It was a little bit Star Wars, a little bit J.R.R. Tolkien, and a whole lot of little people. Willow was what fantasy lovers fantasize about: magic, swords, dragons, and a cast of cheerable heroes, hissable villains, and loveable rogues.
The Star Wars connection was no coincidence. George Lucas wrote Willow’s story and was its executive producer. Ron Howard, who had already brought fantastical creatures to the screen in Splash and Cocoon, came in to direct, and the cast included Val Kilmer and Warwick Davis (the future Leprechaun star).
The film, like many fantasies, opens with an evil sorceress and a solemn prophecy. The sorceress, Bavmorda, rules the land with her black magic, but legends tell of the birth of a special child, designated by a birthmark, who will one day bring about her doom. Bavmorda imprisons all expectant mothers, but when the girl is born, a brave midwife steals her away and sends her off on a raft to meet her destiny. The child, Elora Danan, comes to a rest near a village of little people, the Nelwyns. Farmer/magician-in-training Willow Ufgood takes in little Elora, and the village elders send him on a quest to return the girl to her people, the Daikini.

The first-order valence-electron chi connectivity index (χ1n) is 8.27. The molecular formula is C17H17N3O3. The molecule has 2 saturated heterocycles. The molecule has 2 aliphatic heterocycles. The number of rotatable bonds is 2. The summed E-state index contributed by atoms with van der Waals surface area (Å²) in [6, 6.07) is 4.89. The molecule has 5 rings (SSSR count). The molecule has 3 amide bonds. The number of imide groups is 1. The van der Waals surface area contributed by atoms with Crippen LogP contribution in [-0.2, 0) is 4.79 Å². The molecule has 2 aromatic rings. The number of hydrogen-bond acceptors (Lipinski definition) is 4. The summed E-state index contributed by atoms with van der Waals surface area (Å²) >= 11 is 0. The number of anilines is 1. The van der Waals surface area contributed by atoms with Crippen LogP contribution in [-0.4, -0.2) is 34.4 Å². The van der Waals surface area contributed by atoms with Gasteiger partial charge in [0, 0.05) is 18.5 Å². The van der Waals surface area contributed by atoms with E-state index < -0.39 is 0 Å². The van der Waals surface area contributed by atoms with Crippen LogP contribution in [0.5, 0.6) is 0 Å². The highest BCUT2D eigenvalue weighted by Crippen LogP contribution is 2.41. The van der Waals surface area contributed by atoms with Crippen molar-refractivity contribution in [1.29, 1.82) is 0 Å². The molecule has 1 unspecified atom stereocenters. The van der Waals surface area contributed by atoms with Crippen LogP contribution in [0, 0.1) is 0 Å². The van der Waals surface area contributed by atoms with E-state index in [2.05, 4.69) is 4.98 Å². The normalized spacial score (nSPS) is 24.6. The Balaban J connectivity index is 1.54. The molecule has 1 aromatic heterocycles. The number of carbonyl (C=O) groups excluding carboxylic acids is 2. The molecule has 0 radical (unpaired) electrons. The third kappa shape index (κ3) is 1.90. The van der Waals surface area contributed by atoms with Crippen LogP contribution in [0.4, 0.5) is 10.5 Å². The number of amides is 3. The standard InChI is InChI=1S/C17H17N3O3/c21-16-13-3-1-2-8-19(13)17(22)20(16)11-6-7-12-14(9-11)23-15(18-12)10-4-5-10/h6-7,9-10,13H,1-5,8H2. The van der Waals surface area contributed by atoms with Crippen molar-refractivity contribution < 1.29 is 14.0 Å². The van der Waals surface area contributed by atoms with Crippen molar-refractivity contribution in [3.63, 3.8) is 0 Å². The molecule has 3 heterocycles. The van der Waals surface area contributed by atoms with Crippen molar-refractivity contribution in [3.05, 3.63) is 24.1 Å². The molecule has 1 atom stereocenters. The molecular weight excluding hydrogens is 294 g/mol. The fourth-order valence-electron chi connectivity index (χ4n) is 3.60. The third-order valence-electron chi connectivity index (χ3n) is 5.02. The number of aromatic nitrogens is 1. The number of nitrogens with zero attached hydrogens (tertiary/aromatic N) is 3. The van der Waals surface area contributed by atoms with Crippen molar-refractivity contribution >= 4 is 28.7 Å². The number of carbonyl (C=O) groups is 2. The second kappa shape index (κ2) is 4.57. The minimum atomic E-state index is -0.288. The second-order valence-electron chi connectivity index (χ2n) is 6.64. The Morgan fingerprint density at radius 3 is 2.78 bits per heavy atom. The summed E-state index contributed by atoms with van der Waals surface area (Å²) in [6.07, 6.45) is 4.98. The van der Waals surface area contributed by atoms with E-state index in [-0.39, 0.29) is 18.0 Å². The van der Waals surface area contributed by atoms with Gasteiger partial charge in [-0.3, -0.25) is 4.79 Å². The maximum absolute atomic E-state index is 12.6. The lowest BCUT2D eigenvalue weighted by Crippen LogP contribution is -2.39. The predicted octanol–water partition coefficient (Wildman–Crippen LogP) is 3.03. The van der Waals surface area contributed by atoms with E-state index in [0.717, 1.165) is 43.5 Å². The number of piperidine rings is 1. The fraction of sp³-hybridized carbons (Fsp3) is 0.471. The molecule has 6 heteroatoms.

The quest is ever perilous, but Willow meets several helpful new friends along the way. Chief among them is Madmartigan, a Daikini warrior with a surly attitude. Big man and little man have their share of spats (mostly over Willow’s not wanting to be called “peck”), but they need each other’s help to face the foes in front of them: a two-headed dragon, Bavmorda’s forces (led by skull-helmeted Kael and Bavmorda’s spirited daughter Sorsha), and the evil queen herself, tucked away in the imposing castle Nockmaar. Willow and Madmartigan get extra help from the good sorceress Fin Raziel, a host of Daikini warriors, and a pair of tiny comic relief Brownies, but in the end, the fate of the world rests on the small shoulders of Willow Ulfgood and a baby girl.
Willow had enough special effects razzle-dazzle to earn two Academy Awards nominations (for Sounds Effects and Visual Effects), but it wasn’t the box-office hit MGM had hoped for. Fantasy films traditionally have had a rough time in theaters, and Willow was unable to break the curse. The movie was by no means a flop, however, and many a fan still considers it the best fantasy film to date. Magic may or may not be the bloodstream of the universe, but for some, it’s what going to the movies is all about.